Representatives of 26 United Nations attend Flag Day ceremonies in the White House in 1942.
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The Illusion of World Government [Excerpt]

THE trustful acceptance of false solutions for our perplexing problems adds a touch of pathos to the tragedy of our age.

The tragic character of our age is revealed in the world-wide insecurity which is the fate of modern man. Technical achievements, which a previous generation had believed capable of solving every ill to which the human flesh is heir, have created, or at least accentuated, our insecurity. For the growth of technics has given the perennial problems of our common life a more complex form and a scope that has grown to be world-wide.

Our problem is that technics have established a rudimentary world community but have not integrated it organically, morally or politically. They have created a community of mutual dependence, but not one of mutual trust and respect. Without this higher integration, advancing technics tend to sharpen economic rivalries within a general framework of economic interdependence; they change the ocean barriers of yesterday into the battlegrounds of today; and they increase the deadly efficacy of the instruments of war so that vicious circles of mutual fear may end in atomic conflicts and mutual destruction. To these perplexities an ideological conflict has been added, which divides the world into hostile camps.

It is both necessary and laudable that men of good will should, in this situation, seek to strengthen every moral and political force which might give a rudimentary world community a higher degree of integration. It was probably inevitable that the desperate plight of our age should persuade some well meaning men that the gap between a technically integrated and politically divided community could be closed by the simple expedient of establishing a world government through the fiat of the human will and creating world community by the fiat of world government. It is this hope which adds a touch of pathos to already tragic experiences. The hope not only beguiles some men from urgent moral and political responsibilities. It tempts others into irresponsible criticisms of the necessarily minimal constitutional structure which we have embodied in the United Nations and which is as bad as its critics aver only if a better one is within the realm of possibilities.

Virtually all arguments for world government rest upon the simple presupposition that the desirability of world order proves the attainability of world government. Our precarious situation is unfortunately no proof, either of the moral ability of mankind to create a world government by an act of the will, nor of the political ability of such a government to integrate a world community in advance of a more gradual growth of the "social tissue" which every community requires more than government.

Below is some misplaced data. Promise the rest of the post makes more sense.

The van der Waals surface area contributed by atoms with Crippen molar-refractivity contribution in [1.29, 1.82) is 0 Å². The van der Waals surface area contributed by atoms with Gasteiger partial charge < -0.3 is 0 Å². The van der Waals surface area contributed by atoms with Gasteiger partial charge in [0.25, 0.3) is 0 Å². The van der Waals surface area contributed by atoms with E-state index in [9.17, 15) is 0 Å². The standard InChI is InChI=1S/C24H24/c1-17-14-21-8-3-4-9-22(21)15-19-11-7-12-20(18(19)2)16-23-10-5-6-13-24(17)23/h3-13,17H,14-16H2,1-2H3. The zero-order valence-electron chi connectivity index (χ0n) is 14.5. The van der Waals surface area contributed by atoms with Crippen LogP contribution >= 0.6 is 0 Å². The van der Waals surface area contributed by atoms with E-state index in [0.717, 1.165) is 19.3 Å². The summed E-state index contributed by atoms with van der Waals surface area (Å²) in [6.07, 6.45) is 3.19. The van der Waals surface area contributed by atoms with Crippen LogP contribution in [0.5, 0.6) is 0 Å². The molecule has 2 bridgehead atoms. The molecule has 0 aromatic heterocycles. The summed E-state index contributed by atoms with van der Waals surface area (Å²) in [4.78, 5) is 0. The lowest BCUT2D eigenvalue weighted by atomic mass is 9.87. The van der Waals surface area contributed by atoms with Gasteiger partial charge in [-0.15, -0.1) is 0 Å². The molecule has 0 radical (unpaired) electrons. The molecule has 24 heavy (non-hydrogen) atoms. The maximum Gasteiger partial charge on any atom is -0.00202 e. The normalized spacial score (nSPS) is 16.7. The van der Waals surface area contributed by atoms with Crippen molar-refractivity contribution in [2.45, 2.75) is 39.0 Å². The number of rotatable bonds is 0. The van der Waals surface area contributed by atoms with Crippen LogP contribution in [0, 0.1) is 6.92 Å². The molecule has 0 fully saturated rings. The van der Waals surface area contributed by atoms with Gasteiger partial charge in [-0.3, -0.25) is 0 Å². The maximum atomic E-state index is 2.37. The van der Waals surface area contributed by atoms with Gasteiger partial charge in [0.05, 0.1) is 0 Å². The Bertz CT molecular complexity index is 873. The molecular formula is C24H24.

Most advocates of world government also assume that nations need merely follow the alleged example of the individuals of another age who are supposed to have achieved community by codifying their agreements into law and by providing an agency of some kind for law enforcement. This assumption ignores the historic fact that the mutual respect for each other's rights in particular communities is older than any code of law; and that machinery for the enforcement of law can be efficacious only when a community as a whole obeys its laws implicitly, so that coercive enforcement may be limited to a recalcitrant minority.

The fallacy of world government can be stated in two simple propositions. The first is that governments are not created by fiat (though sometimes they can be imposed by tyranny). The second is that governments have only limited efficacy in integrating a community. . . .

. . . In short, the forces which are operating to integrate the world community are limited. To call attention to this fact does not mean that all striving for a higher and wider integration of the world community is vain. That task must and will engage the conscience of mankind for ages to come. But the edifice of government which we build will be sound and useful if its height is proportionate to the strength of the materials from which it is constructed. The immediate political situation requires that we seek not only peace, but also the preservation of a civilization which we hold to be preferable to the universal tyranny with which Soviet aggression threatens us. Success in this double task is the goal; let us not be diverted from it by the pretense that there is a simple alternative. . . . [Full Article]

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